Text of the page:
Maine State Rail Plan P ublic Outreach Meeting – Portland - PowerPoint PPT Presentation

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Maine State Rail Plan P ublic Outreach Meeting – Portland

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  1. Maine State Rail PlanPublic Outreach Meeting – Portland Presented by: MaineDOT HNTB Morris Communications December 7, 2009

  2. Agenda • Welcome/ Purpose of State Rail Plan • Nathan Moulton, Project Manager, MaineDOT • State Rail Plan Presentation • Recap of TAC & Public Comments, Carol Morris, Morris Communications • Key Findings, Draft Prioritization Criteria, Draft Vision Dennis Coffey, HNTB • Funding Review and Draft Recommendations, Ray Tomczak, HNTB • Next Steps, Carol Morris

  3. Purpose of State Rail Plan • What the Plan will provide: • Identification of critical rail corridors in Maine • Methodology to prioritize rail projects in Maine • Recommended actions to enhance the rail system • A list of possible projects that could qualify for federal funding opportunities over the next five years • A list of creative funding opportunities for Maine to explore • Flexibility, yet clear direction

  4. Purpose of State Rail Plan • What the Plan will not provide: • Commitment to funding for specific projects • Recommendations on new funding streams • A list of specific projects that will be funded

  5. Public Outreach • Carol Morris, Facilitator • Public Meeting Times & Locations • Recap of Commonly Heard Public Comments

  6. Public Meetings Expanded to include Presque Isle & Lewiston/Auburn One remaining round of meetings: Portland, South Portland Community Center: December 7 Bangor, Bangor Motor Inn: December 8 Lewiston/Auburn, Museum L-A, 35 Canal Street, Bates Mill Complex: December 14 Presque Isle, University of Presque Isle: December 15

  7. Public Comments • My region wants passenger rail • My region needs better/more/some freight service • My region needs track upgrades • My region needs/deserves these things more than any other in Maine • The State should focus rail investment in key areas

  8. Public Comments ENHANCE ECONOMIC DEVELOPMENT • Economic development potential should be key to investment decisions • Economic development is needed to support building rail infrastructure • A return on the public investment in rail lines should be measurable • Public investment should require something back from beneficiaries

  9. Public Comments PROVIDE GREATER FOCUS • Leverage infrastructure that is already in place • Focus investment in just a few critical locations – do not scatter it everywhere • Assess benefit/cost/potential of rail corridors before investing • Identify central rail facilities and ship the rest via truck

  10. Public Comments DON’T FORGET “THE BIG PICTURE” • Continue to improve Maine’s regional freight/land use planning & economic development coordination • Make rail investments that tie into New England and Canadian plans • Position Maine to take advantage of Class 1 & regional rail improvements elsewhere in the US and Canada by utilizing 286,000 gross weight capacity/Class 3 track speed

  11. Public Comments FREIGHT RAIL • Maine needs container-train corridors • Freight rail shipping needs to be more reliable in terms of delivery time, cost, and reducing product damages • Freight rail shipping needs better connectivity • Business community needs to promise more freight rail utilization • Diversification of shippers is necessary to expand freight rail usage • Improve freight partnerships with existing and potential manufacturers, big business, and others

  12. Public Comments PASSENGER RAIL • Strong support for current & future Downeaster intercity passenger rail service • Explore commuter rail opportunities radiating outward from Portland REGIONAL • Maintain the state’s forest industry • Preserve service on the MM&A proposed abandonment • Grow L-A’s intermodal facility OTHER • Enhanced shipper outreach is necessary • Greater public interaction is needed in order for public to support/understand additional rail funding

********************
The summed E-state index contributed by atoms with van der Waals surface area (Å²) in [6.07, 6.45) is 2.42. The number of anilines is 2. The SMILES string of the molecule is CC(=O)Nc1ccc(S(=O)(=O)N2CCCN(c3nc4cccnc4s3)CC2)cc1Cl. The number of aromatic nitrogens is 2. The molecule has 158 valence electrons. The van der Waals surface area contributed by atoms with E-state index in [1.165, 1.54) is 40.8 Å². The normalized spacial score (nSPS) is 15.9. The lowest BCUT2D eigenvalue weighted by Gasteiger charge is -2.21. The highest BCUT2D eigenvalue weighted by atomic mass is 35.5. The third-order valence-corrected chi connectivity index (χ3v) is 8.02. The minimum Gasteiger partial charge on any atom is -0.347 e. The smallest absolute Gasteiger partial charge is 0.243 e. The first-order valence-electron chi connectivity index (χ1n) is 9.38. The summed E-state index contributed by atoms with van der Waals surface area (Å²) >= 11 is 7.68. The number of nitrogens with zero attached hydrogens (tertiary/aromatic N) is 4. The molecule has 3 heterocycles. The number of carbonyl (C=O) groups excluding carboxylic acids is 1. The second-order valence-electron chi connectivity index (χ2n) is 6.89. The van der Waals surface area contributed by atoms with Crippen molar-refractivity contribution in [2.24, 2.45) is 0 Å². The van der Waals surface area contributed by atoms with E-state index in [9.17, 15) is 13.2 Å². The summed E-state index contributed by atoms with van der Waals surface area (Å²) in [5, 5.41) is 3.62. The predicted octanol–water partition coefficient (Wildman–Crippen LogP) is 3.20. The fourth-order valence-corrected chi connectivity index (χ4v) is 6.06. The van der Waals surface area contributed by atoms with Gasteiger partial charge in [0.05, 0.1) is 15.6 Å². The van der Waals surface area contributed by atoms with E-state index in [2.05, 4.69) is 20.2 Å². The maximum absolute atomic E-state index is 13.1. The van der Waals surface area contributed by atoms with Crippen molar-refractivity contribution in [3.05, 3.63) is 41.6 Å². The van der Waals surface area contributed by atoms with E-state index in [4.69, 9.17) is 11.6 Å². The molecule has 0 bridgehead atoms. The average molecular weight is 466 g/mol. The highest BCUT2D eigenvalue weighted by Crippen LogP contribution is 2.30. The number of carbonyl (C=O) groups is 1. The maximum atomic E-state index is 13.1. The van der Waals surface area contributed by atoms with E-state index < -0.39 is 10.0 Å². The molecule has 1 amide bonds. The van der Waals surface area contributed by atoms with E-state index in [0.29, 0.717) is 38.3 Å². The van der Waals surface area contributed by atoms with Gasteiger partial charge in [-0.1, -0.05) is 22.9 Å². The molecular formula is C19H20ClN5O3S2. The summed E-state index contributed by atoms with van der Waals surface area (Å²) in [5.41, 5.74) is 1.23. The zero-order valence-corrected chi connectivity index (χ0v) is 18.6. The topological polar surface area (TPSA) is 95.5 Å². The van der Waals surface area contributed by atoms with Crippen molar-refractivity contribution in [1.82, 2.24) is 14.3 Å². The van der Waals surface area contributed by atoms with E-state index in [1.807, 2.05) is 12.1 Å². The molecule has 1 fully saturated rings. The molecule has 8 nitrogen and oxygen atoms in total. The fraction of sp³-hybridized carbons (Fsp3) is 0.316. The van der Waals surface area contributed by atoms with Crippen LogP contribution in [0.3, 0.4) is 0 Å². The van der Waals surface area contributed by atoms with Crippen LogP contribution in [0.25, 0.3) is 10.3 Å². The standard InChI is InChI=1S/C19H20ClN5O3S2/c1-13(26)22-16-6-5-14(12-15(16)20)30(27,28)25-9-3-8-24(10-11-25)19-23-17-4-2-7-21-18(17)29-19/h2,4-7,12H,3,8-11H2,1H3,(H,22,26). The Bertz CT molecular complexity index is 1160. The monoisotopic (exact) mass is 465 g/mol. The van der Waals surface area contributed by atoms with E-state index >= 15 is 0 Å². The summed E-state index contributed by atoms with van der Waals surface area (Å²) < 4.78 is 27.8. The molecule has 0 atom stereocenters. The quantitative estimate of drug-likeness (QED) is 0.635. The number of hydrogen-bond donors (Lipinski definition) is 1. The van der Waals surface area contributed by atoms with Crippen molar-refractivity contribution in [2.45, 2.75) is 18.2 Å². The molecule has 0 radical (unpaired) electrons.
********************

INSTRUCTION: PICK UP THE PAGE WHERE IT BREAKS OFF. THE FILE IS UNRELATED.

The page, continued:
13. TAC and Public Suggested Criteria Seek greatest public return on investment Priority for shared use rail lines Multimodal: Integrate other transportation modes Focus investments on Maine, NE & Canada rail plan priorities Ability to attract new business & retain existing customers Economic development impacts are key Invest in projects that will improve the volume of goods and number of people moved Focus rail investment on areas where capacity & reliability intersect Congestion mitigation

  14. Rail System • Dennis Coffey, HNTB, Rail Task Leader • Key Findings • Prioritization Criteria • Funding Review

  15. Identified Trends • Changing markets: reduced demand for rail shipments • Declining tonnage shipped by rail reduced railroads’ income and ability to operate/maintain the system • North-South routes affected by multiple rail carriers • East-West routes are primarily through-traffic • Trucking dominates the region, offering timely service – flexibility

  16. Current Situation • Railroads are highly capital-intensive • Tough for rail industry to make quick improvements to enhance market share Source: AAR. Included in the Northeast Rail Operations (NEROps) Phase 1 Study

  17. Northeast rail freight tonnage Source: Northeast Rail Operations (NEROps) Phase 1 Study

  18. Current Situation • Pulp & paper industry still dominant for rail • Rail traffic density centered in south central ME

  19. Current Situation • Deferred maintenance on tracks • Increasing State of Maine ownership • Limited heavy axle car loading available – “286” • Two double stack clearance routes • SLR, Portland to New Hampshire • MMA, Searsport to Quebec province

  20. Current Situation • No Class 1 RRs in ME and most of New England means: • Added cost of multiple interchanges • Track speeds lower and time to market takes longer • Service not as robust as customers would prefer

  21. Source: Atlantic Institute for Market Study Presentation

  22. Regional Connectivity Important! NS, CP, PAS and PAR Accessible Corridors Source: Northeast Rail Operations Study, Phase II

  23. North-East Regional Connectivity • Maritime Canada key partner • St. John link critical • NBSR & MMA through routes • Potential for greater truck to rail diversion?

  24. North-East Regional Connectivity Source: Atlantic Canada Transportation Strategy 2008 - 2018

  25. Current Situation – Passenger Rail • Downeaster – one of the most successful new Amtrak services nationwide! • Ridership is stable • Need to find right funding balance for: • Operations • Maintenance • Capital/service improvements